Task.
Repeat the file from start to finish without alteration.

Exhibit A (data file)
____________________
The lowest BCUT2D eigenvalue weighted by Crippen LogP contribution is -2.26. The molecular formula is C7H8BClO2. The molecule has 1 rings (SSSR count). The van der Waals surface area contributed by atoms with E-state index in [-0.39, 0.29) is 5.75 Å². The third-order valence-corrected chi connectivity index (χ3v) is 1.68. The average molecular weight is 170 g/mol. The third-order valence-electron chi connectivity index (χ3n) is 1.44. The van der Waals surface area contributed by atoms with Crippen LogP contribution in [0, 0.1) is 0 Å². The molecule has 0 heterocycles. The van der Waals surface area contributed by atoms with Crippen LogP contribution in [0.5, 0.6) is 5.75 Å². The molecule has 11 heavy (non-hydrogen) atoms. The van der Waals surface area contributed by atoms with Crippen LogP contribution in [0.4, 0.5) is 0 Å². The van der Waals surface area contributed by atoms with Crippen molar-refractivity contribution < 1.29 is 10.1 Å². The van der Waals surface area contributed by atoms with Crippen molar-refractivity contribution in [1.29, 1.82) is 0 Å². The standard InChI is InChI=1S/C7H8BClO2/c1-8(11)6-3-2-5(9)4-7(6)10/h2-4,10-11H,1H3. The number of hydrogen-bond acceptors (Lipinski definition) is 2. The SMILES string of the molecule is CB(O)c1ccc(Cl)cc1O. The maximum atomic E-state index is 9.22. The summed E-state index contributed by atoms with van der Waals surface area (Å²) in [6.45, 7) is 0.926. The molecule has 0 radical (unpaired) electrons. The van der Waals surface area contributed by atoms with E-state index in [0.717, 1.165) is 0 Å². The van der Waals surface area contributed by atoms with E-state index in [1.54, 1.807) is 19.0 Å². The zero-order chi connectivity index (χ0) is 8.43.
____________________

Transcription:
The lowest BCUT2D eigenvalue weighted by Crippen LogP contribution is -2.26. The molecular formula is C7H8BClO2. The molecule has 1 rings (SSSR count). The van der Waals surface area contributed by atoms with E-state index in [-0.39, 0.29) is 5.75 Å². The third-order valence-corrected chi connectivity index (χ3v) is 1.68. The average molecular weight is 170 g/mol. The third-order valence-electron chi connectivity index (χ3n) is 1.44. The van der Waals surface area contributed by atoms with Crippen LogP contribution in [0, 0.1) is 0 Å². The molecule has 0 heterocycles. The van der Waals surface area contributed by atoms with Crippen LogP contribution in [0.5, 0.6) is 5.75 Å². The molecule has 11 heavy (non-hydrogen) atoms. The van der Waals surface area contributed by atoms with Crippen LogP contribution in [0.4, 0.5) is 0 Å². The van der Waals surface area contributed by atoms with Crippen molar-refractivity contribution < 1.29 is 10.1 Å². The van der Waals surface area contributed by atoms with Crippen molar-refractivity contribution in [1.29, 1.82) is 0 Å². The standard InChI is InChI=1S/C7H8BClO2/c1-8(11)6-3-2-5(9)4-7(6)10/h2-4,10-11H,1H3. The number of hydrogen-bond acceptors (Lipinski definition) is 2. The SMILES string of the molecule is CB(O)c1ccc(Cl)cc1O. The maximum atomic E-state index is 9.22. The summed E-state index contributed by atoms with van der Waals surface area (Å²) in [6.45, 7) is 0.926. The molecule has 0 radical (unpaired) electrons. The van der Waals surface area contributed by atoms with E-state index in [0.717, 1.165) is 0 Å². The van der Waals surface area contributed by atoms with E-state index in [1.54, 1.807) is 19.0 Å². The zero-order chi connectivity index (χ0) is 8.43.